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  • Writer's pictureBrent Payne

Avoid excessive DOM depth

The analyzed URL has a DOM structure with a depth that exceeds the optimal limit of 32 levels.

Why is this important?

A shallow DOM benefits your website's performance in many ways:

  • Network and load efficiency: Smaller DOMs mean fewer data to transmit, leading to a faster loading time, particularly for the content at the top of your pages.

  • Rendering performance: A less complex DOM improves the speed of re-calculations for layout and style every time the page is interacted with or scripts are run.

  • Memory usage: Using broad selectors like document.querySelectorAll('li') on a large DOM can consume a great deal of memory, which might negatively affect users with limited resources.

What does the Optimization check?

This Optimization is activated when the maximum DOM depth on an internal URL exceeds 32 levels.

Examples that trigger this Optimization:

This Optimization would be set off by URLs containing elements that push the DOM's depth over the 32-level threshold, for instance:

<!-- Example HTML structure that is too deep (simplified) --><div>  <div>    <!-- ...more nested elements... -->      <div> <!-- Depth exceeds 32 --> </div>    <!-- ...more nested elements... -->  </div></div>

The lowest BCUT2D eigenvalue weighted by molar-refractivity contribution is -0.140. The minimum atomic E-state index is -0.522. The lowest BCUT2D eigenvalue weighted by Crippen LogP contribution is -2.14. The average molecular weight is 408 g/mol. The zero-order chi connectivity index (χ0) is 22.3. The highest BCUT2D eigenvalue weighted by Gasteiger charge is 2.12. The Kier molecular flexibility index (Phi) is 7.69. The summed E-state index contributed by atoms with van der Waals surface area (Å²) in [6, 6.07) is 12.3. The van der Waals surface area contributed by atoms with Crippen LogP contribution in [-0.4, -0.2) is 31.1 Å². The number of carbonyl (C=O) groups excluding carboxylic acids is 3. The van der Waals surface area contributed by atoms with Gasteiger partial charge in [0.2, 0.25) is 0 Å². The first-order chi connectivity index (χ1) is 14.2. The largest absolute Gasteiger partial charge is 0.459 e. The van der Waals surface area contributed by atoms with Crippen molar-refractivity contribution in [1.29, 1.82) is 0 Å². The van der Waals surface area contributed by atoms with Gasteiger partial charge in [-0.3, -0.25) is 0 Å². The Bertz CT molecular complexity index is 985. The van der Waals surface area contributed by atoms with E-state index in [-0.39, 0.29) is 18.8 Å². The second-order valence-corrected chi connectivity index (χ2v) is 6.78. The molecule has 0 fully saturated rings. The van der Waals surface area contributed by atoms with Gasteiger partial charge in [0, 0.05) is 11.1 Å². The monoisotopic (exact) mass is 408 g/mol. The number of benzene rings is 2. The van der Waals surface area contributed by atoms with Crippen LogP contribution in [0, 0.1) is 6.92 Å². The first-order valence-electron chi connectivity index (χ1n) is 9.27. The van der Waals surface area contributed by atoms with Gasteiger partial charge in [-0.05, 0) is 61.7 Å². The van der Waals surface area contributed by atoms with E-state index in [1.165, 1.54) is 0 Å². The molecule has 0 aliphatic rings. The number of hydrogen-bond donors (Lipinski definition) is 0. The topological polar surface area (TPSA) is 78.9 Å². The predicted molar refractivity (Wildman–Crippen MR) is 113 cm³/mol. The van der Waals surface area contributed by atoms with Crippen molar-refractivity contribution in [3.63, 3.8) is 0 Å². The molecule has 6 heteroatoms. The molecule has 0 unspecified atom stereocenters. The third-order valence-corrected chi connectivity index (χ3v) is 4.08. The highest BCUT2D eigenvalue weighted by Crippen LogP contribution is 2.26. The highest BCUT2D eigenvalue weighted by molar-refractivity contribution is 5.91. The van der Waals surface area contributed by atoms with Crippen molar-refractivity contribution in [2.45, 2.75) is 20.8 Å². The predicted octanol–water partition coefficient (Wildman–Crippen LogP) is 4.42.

How do you resolve this issue?

A well-designed DOM structure:

  • Contains fewer than 1500 total elements.

  • Has no more than 32 nested elements in any single path.

  • Avoids any single parent elements from having over 60 direct child elements.

Create and destroy DOM elements in real-time depending on the need to conserve memory and prevent clutter. Consider the possibility of postponing the creation of certain DOM nodes until necessary, such as after a scroll or click event.

To improve your DOM structure, consider these points:

  • Are layout tables being nested within one another excessively?

  • Do you find yourself adding extra <div> tags just to solve layout issues?

  • Could there be a more appropriate and semantically clear way to structure your markup?

Further Reading

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